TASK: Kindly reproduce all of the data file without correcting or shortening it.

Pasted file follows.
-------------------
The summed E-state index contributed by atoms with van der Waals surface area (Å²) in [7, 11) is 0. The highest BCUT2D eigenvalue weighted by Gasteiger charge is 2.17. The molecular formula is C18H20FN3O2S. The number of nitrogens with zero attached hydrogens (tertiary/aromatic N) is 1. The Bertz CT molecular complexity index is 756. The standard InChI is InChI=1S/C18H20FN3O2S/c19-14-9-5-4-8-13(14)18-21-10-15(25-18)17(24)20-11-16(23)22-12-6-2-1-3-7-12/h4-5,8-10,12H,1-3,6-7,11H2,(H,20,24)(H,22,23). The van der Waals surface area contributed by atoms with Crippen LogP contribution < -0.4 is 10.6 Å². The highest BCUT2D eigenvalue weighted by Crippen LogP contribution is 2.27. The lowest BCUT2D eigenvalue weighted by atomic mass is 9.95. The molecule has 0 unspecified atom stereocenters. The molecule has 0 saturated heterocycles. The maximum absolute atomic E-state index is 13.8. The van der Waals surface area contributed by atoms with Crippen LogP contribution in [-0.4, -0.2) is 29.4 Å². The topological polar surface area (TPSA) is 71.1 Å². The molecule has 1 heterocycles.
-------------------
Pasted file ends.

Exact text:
The summed E-state index contributed by atoms with van der Waals surface area (Å²) in [7, 11) is 0. The highest BCUT2D eigenvalue weighted by Gasteiger charge is 2.17. The molecular formula is C18H20FN3O2S. The number of nitrogens with zero attached hydrogens (tertiary/aromatic N) is 1. The Bertz CT molecular complexity index is 756. The standard InChI is InChI=1S/C18H20FN3O2S/c19-14-9-5-4-8-13(14)18-21-10-15(25-18)17(24)20-11-16(23)22-12-6-2-1-3-7-12/h4-5,8-10,12H,1-3,6-7,11H2,(H,20,24)(H,22,23). The van der Waals surface area contributed by atoms with Crippen LogP contribution < -0.4 is 10.6 Å². The highest BCUT2D eigenvalue weighted by Crippen LogP contribution is 2.27. The lowest BCUT2D eigenvalue weighted by atomic mass is 9.95. The molecule has 0 unspecified atom stereocenters. The molecule has 0 saturated heterocycles. The maximum absolute atomic E-state index is 13.8. The van der Waals surface area contributed by atoms with Crippen LogP contribution in [-0.4, -0.2) is 29.4 Å². The topological polar surface area (TPSA) is 71.1 Å². The molecule has 1 heterocycles.